I think about the talk in our churches about why our institutions are declining. More frequently than not, I hear people blame external factors: whether it be the people who go to Sunday sports, the moral decline of our society, or even that other sellout church down the street, rather than using our institutional decline as a call to spiritual self-reflection.
Anyone who’s tried to lead a change process in a church learns that every tradition can be turned into a sacred cow, every loving critique interpreted as a personal attack, every nasty tactic justified by its supposedly sacred ends. Combine that with the utterly unfunny field of Christian humor and the hypersensitivity of so many Christians on social media, and you end up with a type of defensiveness and reflexive self-justification that should ring a bell.
Donald Trump is notorious for exploiting others for his own purposes: whether that be proudly finding loopholes in the tax code, importing his products from other countries with looser labor laws, or not paying his contractors. For him, there is no ethical dilemma: what is good for him is the greatest good, period.
For those of us in the church, there is often a willingness to think that what is good for our institution is the greatest good, period.
For United Methodists, consider the conspiracy of silence that surrounds our ethical decisions, when that silence will benefit our institution, whether that be electing Bishops with significant character flaws because of their political connections, shielding he careers of pastors who have histories of emotional abuse, or the quiet practice of deferring to the most influential leader or donor in a local church, because of fear of what would happen if they left. (Note: If your church would collapse if they left, then the church probably isn’t worth keeping open anyway.)
Consider that in my conference, it was (and may still be) common practice to hire support staff for 29.5 hours a week: because 30 hours a week is when we’d have to give them health insurance, which we can’t afford. (No one seems to have considered that if we have built a structure where we can’t treat our employees well, then maybe we need a new structure.)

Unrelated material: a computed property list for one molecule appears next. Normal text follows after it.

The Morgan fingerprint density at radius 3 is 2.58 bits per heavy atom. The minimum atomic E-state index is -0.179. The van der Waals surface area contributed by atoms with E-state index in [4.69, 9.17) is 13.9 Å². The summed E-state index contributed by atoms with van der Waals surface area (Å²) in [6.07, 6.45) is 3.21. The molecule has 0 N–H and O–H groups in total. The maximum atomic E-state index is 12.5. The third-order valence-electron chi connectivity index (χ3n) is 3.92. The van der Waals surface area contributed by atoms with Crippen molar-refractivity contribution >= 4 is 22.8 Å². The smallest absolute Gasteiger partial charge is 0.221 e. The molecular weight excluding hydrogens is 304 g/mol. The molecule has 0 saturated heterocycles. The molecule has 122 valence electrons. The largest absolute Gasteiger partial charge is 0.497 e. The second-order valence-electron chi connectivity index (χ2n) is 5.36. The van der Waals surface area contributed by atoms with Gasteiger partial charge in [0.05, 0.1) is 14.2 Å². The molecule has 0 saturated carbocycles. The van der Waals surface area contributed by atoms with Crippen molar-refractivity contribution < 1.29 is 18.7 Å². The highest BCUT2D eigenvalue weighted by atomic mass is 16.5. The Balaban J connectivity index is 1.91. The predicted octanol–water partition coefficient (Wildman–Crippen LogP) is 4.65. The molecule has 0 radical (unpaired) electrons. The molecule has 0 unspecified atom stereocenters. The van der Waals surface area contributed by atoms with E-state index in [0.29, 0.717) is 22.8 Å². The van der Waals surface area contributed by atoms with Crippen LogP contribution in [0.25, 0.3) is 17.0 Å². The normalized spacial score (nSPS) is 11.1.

Even more basically: How often do we invite people to a worship service or another church event, not because we thought it would be good for them, but primarily because our church needed another person to show up? Or asked people to up their pledges to the church, although the vast amount of the money would go to buildings and staff, rather than to help people?
When we decide that the perpetuation of institution is the greatest possible good, we participate in exact ethical framework that made Donald Trump ethically repulsive to so many of us.
Yes, I acknowledge that we inhabit those principles, on the whole, much better than he does.
Yes, I acknowledge that he is not the only person who espouses that set of assumptions.
Yes, I acknowledge that there are moments of genuine, generous goodness that break out in our denominations.
It’s no surprise that we were caught so spiritually flat-footed. We have no alternative vision to offer. We may advocate for justice, preach about love, and even practice following Jesus within our institutions, but all of this is rendered impotent by the embodied theology of our church’s structure. Voting for Trump is an acceptable part of our cosmology, because it’s not as a far a leap from buildings-butts-and-budgets to “build that wall” as we like to think.
Until we decide to deal seriously with the way we organize our lives together, we have no reason feel self-satisfied. After all, when we boil it all down, are we really that different from Donald Trump ourselves?
 Some pastors advocate for this. There are simple, concrete ways to measure spiritual growth and community impact, if we were collectively interested in tracking them.